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Friday, 26 August 2011

Lambourn Earmarked For A Hi-Tech Revolution In Pre-Training

A Turkish industrialist plans to change the way horses are trained with his innovative system that looks like a rollercoaster.

A group of two-year-old horses in training using the Kurt Equine Training System, in Istanbul.
A group of two-year-old horses in training using the Kurt Equine Training System, in Istanbul. Photograph: handout from Kurt Systems

Change tends to come slowly in the Lambourn Valley, where both Flat and jumping thoroughbreds have been trained in much the same way for as long as anyone can remember. Lambourn's trainers could soon have an entirely new way to prepare young horses for their life in racing, however, as Mehmet Kurt, a Turkish industrialist, presses on with plans to install his patented "Kurt System" at the village's Kingwood Stud, which he bought this year.
Kurt's System is something of a cross between a mini-racecourse, a horse-walker and an upside-down rollercoaster. It allows horses that are as young as five-months-old to walk, exercise and even canter while harnessed into a hi-tech "car", attached to an overhead rail, which can monitor information such as their heart-rate and breathing.
The theory is that by carrying out the pre-training of horses without jockeys, horses can develop at their own pace and without the added burden of a human on their back. This is intended to bring about significant reductions in tendon and muscle injuries, while the mechanical nature of the Kurt System also means that Flat horses should need little introduction to starting stalls when their racing careers begins.
The exerciser that Kurt wants to install at Kingwood will be a smaller version of the original, which has a circumference of about a mile – roughly the same size as Chester racecourse – that has been built at his Turkish base not far from Istanbul over a period of seven years.
"This version will be significantly more advanced," Tony Lodge, the spokesman for Kurt Systems, said on Thursday. "When you show people a photo of it, they say it's like something out of Star Trek. It's technically very smooth, it's not jerky at all, and allows horses to get up to cantering speed.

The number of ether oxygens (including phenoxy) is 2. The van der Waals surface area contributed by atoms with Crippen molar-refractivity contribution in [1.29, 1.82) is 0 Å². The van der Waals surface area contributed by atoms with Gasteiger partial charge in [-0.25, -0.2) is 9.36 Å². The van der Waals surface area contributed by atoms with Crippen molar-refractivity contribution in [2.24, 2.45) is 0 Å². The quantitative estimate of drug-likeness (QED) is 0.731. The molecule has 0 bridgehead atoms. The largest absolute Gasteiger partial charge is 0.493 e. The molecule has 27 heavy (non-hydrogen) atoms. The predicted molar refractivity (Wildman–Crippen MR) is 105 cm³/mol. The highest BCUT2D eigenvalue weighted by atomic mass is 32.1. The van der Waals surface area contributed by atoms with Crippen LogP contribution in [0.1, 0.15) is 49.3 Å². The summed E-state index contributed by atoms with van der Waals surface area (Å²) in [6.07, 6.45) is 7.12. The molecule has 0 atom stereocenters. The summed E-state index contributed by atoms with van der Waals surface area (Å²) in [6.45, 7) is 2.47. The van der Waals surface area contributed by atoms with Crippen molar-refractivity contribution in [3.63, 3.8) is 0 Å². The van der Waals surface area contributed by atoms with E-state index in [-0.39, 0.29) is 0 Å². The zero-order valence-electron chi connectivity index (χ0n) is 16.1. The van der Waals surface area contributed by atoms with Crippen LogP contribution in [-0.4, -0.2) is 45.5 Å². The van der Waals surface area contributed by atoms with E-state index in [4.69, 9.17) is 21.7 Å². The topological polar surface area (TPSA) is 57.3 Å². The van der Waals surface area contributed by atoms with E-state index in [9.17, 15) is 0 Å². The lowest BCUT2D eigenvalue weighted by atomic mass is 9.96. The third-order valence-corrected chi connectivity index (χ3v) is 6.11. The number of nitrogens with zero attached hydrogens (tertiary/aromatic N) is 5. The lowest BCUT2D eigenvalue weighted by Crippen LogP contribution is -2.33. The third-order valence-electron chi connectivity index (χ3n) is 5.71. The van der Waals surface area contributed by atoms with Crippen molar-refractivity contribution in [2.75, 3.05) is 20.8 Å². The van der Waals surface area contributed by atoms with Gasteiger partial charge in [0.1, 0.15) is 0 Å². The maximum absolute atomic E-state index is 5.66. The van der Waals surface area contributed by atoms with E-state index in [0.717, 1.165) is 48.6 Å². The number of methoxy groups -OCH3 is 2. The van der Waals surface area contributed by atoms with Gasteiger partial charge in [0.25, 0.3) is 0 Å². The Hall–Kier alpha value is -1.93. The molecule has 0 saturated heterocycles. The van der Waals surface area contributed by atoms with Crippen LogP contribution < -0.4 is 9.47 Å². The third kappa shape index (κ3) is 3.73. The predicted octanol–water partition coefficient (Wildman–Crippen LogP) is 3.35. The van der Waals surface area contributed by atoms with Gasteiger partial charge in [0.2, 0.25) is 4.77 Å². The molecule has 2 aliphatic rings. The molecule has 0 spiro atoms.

"It's designed to help with pre-training of horses, and it significantly reduces the stresses and injuries that can occur in pre-training. It is gentler on the horse, and removes the possibility of jockey error as there isn't a jockey. Horses can be brought on steadily over a period of time before they get to the point where a jockey is involved in riding work at a later stage."
Kurt's scheme to install his new system at Kingwood has yet to be granted planning approval, and will take about a year to build if it is given the go-ahead. He hopes to persuade local trainers of its likely benefits, while also re-assuring work riders that they are not being phased out entirely.
"This is not going to result in lots of stable hands being sacked," Lodge says. "There's a myth that it's one person with a computer system watching everything on a screen, but the horses can be some distance away and you need people to be travelling on the system as well as monitoring on TV. This is not a replacement for stable staff."
Quite what some of the more conservative elements of Lambourn's training fraternity will make of Kurt's invention remains to be seen, but racehorses are frequently never more valuable than when they are young. If the results match up to the promises in terms of keeping them fit and sound, his development will be difficult to ignore.
"Obviously the establishment in racing can be very conservative," Lodge says, "but when Mr Kurt took on Kingwood, he was introduced to a number of top trainers in the area, who were initially fascinated [by the system] and then very supportive after seeing it.
"This is not about making money. Mr Kurt is determined to train racehorses in a better, more visionary and less injury-prone way, and he hopes this will be a little bit of a legacy. He is setting it up at Kingwood because he wants it to be a piece of equine training technology that could eventually be used around the world."